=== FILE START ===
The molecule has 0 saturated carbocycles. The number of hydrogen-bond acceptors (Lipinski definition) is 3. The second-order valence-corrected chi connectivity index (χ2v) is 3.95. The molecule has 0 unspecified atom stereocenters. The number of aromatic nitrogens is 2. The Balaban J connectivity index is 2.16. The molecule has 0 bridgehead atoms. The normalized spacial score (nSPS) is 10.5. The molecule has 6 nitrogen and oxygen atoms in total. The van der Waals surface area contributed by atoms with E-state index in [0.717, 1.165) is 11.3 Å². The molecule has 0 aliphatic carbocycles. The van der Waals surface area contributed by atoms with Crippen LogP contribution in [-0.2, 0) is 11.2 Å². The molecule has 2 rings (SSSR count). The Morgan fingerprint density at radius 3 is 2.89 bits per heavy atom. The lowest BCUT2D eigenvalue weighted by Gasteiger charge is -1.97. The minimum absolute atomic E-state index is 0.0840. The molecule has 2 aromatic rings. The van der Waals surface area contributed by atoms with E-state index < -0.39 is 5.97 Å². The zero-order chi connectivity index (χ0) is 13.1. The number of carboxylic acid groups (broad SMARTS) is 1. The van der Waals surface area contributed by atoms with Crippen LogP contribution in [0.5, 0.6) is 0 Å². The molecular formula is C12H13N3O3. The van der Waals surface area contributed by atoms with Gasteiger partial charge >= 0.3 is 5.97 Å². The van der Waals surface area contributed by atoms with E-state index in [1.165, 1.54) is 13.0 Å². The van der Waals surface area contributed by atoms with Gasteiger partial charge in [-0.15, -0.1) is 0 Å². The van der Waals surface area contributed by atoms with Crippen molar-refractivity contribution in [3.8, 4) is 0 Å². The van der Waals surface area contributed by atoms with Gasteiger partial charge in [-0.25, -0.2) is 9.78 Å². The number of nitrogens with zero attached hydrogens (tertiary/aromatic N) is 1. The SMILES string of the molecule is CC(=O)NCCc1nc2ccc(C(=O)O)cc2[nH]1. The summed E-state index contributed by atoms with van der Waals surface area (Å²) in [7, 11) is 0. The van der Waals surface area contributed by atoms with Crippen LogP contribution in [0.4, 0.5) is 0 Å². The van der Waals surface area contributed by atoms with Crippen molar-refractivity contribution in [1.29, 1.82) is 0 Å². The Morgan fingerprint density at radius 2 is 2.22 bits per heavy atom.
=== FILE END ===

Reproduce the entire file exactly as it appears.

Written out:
The molecule has 0 saturated carbocycles. The number of hydrogen-bond acceptors (Lipinski definition) is 3. The second-order valence-corrected chi connectivity index (χ2v) is 3.95. The molecule has 0 unspecified atom stereocenters. The number of aromatic nitrogens is 2. The Balaban J connectivity index is 2.16. The molecule has 0 bridgehead atoms. The normalized spacial score (nSPS) is 10.5. The molecule has 6 nitrogen and oxygen atoms in total. The van der Waals surface area contributed by atoms with E-state index in [0.717, 1.165) is 11.3 Å². The molecule has 0 aliphatic carbocycles. The van der Waals surface area contributed by atoms with Crippen LogP contribution in [-0.2, 0) is 11.2 Å². The molecule has 2 rings (SSSR count). The Morgan fingerprint density at radius 3 is 2.89 bits per heavy atom. The lowest BCUT2D eigenvalue weighted by Gasteiger charge is -1.97. The minimum absolute atomic E-state index is 0.0840. The molecule has 2 aromatic rings. The van der Waals surface area contributed by atoms with E-state index < -0.39 is 5.97 Å². The zero-order chi connectivity index (χ0) is 13.1. The number of carboxylic acid groups (broad SMARTS) is 1. The van der Waals surface area contributed by atoms with Crippen LogP contribution in [0.5, 0.6) is 0 Å². The molecular formula is C12H13N3O3. The van der Waals surface area contributed by atoms with Gasteiger partial charge >= 0.3 is 5.97 Å². The van der Waals surface area contributed by atoms with E-state index in [1.165, 1.54) is 13.0 Å². The van der Waals surface area contributed by atoms with Gasteiger partial charge in [-0.15, -0.1) is 0 Å². The van der Waals surface area contributed by atoms with Crippen molar-refractivity contribution in [3.8, 4) is 0 Å². The van der Waals surface area contributed by atoms with Gasteiger partial charge in [-0.25, -0.2) is 9.78 Å². The number of nitrogens with zero attached hydrogens (tertiary/aromatic N) is 1. The SMILES string of the molecule is CC(=O)NCCc1nc2ccc(C(=O)O)cc2[nH]1. The summed E-state index contributed by atoms with van der Waals surface area (Å²) in [7, 11) is 0. The van der Waals surface area contributed by atoms with Crippen LogP contribution in [0.4, 0.5) is 0 Å². The van der Waals surface area contributed by atoms with Crippen molar-refractivity contribution in [1.29, 1.82) is 0 Å². The Morgan fingerprint density at radius 2 is 2.22 bits per heavy atom.